Companies are beginning to address the increased complexity of IP with solutions that integrate all components of an IP video network infrastructure — program acquisition from satellite, terrestrial and physical media sources in native IP, encoding, formatting, quality control/monitoring, scheduling, management and distribution via multiple media formats to the range of devices in the marketplace.
A tremendous amount of complexity must be encapsulated into such systems. But, when properly engineered and managed, modular solutions mitigate costs and often integrate with legacy infrastructures. Instead of complex, expensive installation of less flexible and less configurable equipment for video networks, IP solutions provide economies of scale in addition to bandwidth optimization.
The new media broadcast center
The new media broadcast center no longer conforms to the old paradigm of tape-based workflow, where there are multiple repetitive tape-based ingests from acquisition to production/preparation to transmission and/or archival. Tape-based workflow is hard to manage and track, and is a time-consuming and labor-intensive process with QC required at every stage. Where a traditional tape-based process follows a push-based workflow of steps being processed in a serial fashion, the newer file-based workflow methodology is more of a pull process, with an IP-centric workflow that allows different steps of the process to be simultaneously performed. (See Figure 1.)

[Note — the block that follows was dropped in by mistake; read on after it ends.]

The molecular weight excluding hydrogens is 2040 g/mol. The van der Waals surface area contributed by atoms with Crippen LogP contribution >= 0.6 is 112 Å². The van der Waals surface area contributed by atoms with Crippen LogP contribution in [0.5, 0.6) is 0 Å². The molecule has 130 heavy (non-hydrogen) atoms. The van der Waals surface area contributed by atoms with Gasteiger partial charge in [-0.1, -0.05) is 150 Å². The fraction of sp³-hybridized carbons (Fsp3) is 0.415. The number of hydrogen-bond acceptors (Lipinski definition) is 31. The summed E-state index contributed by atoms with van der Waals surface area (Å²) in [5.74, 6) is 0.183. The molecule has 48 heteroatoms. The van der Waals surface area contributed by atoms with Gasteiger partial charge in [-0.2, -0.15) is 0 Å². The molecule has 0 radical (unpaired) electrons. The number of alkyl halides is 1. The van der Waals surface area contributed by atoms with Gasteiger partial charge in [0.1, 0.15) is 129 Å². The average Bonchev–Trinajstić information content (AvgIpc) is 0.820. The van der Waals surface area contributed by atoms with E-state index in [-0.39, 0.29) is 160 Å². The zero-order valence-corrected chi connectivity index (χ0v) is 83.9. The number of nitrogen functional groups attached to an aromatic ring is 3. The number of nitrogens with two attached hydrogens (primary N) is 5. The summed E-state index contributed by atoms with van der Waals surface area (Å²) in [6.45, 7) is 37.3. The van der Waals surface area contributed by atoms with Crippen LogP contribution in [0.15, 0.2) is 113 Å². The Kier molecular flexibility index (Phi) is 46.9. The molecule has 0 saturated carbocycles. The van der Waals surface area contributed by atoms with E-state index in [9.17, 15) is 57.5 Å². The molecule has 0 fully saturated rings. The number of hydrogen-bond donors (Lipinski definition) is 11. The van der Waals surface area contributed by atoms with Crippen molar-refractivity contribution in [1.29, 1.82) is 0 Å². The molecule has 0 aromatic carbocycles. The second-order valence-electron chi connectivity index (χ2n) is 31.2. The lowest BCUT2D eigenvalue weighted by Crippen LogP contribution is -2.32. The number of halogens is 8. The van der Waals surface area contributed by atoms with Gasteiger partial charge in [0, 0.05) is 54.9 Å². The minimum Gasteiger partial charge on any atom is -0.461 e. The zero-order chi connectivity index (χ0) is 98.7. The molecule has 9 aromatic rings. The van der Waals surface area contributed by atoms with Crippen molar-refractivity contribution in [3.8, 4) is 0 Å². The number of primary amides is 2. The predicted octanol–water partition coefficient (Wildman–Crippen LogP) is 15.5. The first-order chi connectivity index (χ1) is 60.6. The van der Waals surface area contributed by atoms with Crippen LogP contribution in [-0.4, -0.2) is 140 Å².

New media broadcast centers are designed to support file-based workflow where content is ingested once and made available to all work centers simultaneously. The design is centered on IP-packet technology flowing on an IT network and accessing a central shared-storage facility. The central storage facility houses all media content, including essence, metadata and other associated content. Once content is ingested, it is transformed into a file format, metadata is aggregated, and assets are bundled into a package for delivery to central storage. Typically, this bundle is a SMPTE-standard MXF wrapper. The wrapper may contain a number of different streams of essence that are encoded with one or more varieties of codecs and tied to an associated metadata wrapper that describes material contained within the MXF wrapper.
Work-center access to central storage is allowed on an independent basis, based on previously established operational workflow rules. Automated processing is managed by a MAM system, which enforces and administers the rules. An all-IP, all-IT network architecture with file-based workflow brings efficiencies the media broadcast center can benefit from. Among these benefits are: centralized and on-demand scalable computing; fast/dense networking; scalable storage; reduction of over-provisioned and under-utilized resources; and virtualization and parallel processing.